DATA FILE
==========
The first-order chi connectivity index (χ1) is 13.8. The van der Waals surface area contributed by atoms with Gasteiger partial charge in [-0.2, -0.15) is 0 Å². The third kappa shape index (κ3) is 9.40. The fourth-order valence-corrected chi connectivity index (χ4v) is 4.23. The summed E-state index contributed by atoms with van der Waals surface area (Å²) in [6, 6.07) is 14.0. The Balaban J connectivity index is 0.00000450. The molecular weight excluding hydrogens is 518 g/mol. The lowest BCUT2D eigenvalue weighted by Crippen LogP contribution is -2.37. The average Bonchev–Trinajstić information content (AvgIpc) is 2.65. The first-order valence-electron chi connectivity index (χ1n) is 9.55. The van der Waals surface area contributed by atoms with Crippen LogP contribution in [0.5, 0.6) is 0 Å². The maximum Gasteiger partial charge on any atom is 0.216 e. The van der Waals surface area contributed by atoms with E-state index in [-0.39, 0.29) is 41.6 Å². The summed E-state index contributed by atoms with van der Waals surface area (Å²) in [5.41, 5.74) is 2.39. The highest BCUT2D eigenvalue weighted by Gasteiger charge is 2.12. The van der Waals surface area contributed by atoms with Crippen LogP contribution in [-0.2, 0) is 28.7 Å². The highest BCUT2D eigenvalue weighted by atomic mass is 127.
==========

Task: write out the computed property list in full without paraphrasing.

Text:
The first-order chi connectivity index (χ1) is 13.8. The van der Waals surface area contributed by atoms with Gasteiger partial charge in [-0.2, -0.15) is 0 Å². The third kappa shape index (κ3) is 9.40. The fourth-order valence-corrected chi connectivity index (χ4v) is 4.23. The summed E-state index contributed by atoms with van der Waals surface area (Å²) in [6, 6.07) is 14.0. The Balaban J connectivity index is 0.00000450. The molecular weight excluding hydrogens is 518 g/mol. The lowest BCUT2D eigenvalue weighted by Crippen LogP contribution is -2.37. The average Bonchev–Trinajstić information content (AvgIpc) is 2.65. The first-order valence-electron chi connectivity index (χ1n) is 9.55. The van der Waals surface area contributed by atoms with Crippen LogP contribution in [0.5, 0.6) is 0 Å². The maximum Gasteiger partial charge on any atom is 0.216 e. The van der Waals surface area contributed by atoms with E-state index in [-0.39, 0.29) is 41.6 Å². The summed E-state index contributed by atoms with van der Waals surface area (Å²) in [5.41, 5.74) is 2.39. The highest BCUT2D eigenvalue weighted by Gasteiger charge is 2.12. The van der Waals surface area contributed by atoms with Crippen LogP contribution in [-0.2, 0) is 28.7 Å². The highest BCUT2D eigenvalue weighted by atomic mass is 127.